That said, most dog aggression does not relate nor turn into human aggression.

    If she did start reacting to humans, I'd start desensetizing her to humans the same way I'd do it with dogs - by using the methods in the books I mentioned earlier. I think that "Click to Calm" has a chapter or two on human aggression, but even if it doesn't, the method works with anything the dog is afraid of - I've used it with dogs that are scared of all sorts of things.
     
  11. elegy

    elegy overdogged

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    but if she's nipping/biting/threatening out of FEAR, correcting her is just going to make it worse. she's scared, she's telling everybody she's scared, and you're going to show her that yes, indeedy, she has plenty of reason to be scared.

    i think the books that were recommended earlier on- click to calm and control unleashed- will address this very very well. this is something that needs to be dealt with now, not wait until she starts snapping at people. she's already showing that she's uncomfortable. teaching her to reorient to you when she sees something that upsets her, teaching her to relax on cue, teaching her to trust you to protect her- all of those things will help.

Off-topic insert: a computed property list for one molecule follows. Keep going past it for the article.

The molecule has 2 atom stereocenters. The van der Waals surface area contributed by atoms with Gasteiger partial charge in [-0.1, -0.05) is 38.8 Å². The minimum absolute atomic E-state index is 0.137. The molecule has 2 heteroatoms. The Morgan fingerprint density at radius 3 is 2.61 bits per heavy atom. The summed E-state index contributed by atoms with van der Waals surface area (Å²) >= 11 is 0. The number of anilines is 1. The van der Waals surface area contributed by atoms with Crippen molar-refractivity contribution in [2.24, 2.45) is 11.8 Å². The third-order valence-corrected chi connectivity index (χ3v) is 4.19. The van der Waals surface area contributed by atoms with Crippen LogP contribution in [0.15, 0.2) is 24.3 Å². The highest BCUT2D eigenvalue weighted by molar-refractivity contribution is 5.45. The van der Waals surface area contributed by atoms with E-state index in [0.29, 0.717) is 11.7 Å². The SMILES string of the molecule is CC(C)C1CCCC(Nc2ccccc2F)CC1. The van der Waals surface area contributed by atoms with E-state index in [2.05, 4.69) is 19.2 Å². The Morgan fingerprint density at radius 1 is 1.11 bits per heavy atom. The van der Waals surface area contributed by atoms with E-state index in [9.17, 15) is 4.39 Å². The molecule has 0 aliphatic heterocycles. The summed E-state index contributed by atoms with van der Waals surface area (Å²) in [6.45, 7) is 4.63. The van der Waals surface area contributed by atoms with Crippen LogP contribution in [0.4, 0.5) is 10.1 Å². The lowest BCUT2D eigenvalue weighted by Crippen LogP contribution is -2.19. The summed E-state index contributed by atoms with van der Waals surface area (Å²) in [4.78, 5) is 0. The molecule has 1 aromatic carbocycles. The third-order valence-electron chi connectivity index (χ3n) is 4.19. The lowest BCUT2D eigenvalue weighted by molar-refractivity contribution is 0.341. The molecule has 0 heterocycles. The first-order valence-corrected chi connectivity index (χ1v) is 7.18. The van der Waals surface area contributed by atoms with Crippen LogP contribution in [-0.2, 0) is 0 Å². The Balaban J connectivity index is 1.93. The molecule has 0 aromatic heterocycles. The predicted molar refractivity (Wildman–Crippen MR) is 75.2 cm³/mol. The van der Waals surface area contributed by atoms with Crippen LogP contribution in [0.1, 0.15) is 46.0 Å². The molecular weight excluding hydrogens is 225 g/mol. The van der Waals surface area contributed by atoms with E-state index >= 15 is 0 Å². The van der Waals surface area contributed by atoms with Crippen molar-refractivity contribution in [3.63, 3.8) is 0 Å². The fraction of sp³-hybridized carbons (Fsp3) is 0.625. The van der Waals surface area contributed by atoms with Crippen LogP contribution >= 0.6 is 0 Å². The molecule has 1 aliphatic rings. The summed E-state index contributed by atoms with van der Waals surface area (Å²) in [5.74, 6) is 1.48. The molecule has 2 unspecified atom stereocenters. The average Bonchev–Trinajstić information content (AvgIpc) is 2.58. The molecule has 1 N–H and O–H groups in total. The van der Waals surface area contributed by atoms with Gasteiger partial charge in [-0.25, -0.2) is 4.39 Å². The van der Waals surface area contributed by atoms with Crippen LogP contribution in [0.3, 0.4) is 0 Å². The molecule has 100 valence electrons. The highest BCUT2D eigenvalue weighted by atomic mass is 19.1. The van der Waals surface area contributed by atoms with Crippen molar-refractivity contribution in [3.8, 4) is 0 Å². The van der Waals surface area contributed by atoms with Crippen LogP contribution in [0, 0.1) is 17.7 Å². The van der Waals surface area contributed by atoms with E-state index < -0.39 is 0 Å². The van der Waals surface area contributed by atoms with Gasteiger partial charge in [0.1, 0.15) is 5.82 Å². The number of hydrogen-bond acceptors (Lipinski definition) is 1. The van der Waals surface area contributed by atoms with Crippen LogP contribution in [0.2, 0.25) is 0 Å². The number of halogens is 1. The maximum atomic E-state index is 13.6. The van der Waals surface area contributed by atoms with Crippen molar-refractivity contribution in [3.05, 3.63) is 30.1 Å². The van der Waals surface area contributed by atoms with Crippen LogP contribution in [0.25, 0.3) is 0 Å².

12. adojrts

    adojrts New Member

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    Wow, your trainer needs to smarten up and fast, its not the method but the out of control situation. Your poor pup. This actually REALLY pisses me off, because I went through the same thing years go with one of my dogs. Being jumped on from behind, out of control dogs in classes etc.
    The advice of those books is excellent, they are great books. Personally if possible I would change trainers but not the method, go to a trainer that has control of their classes and doesn't allow such dangerous and foolish things to happen.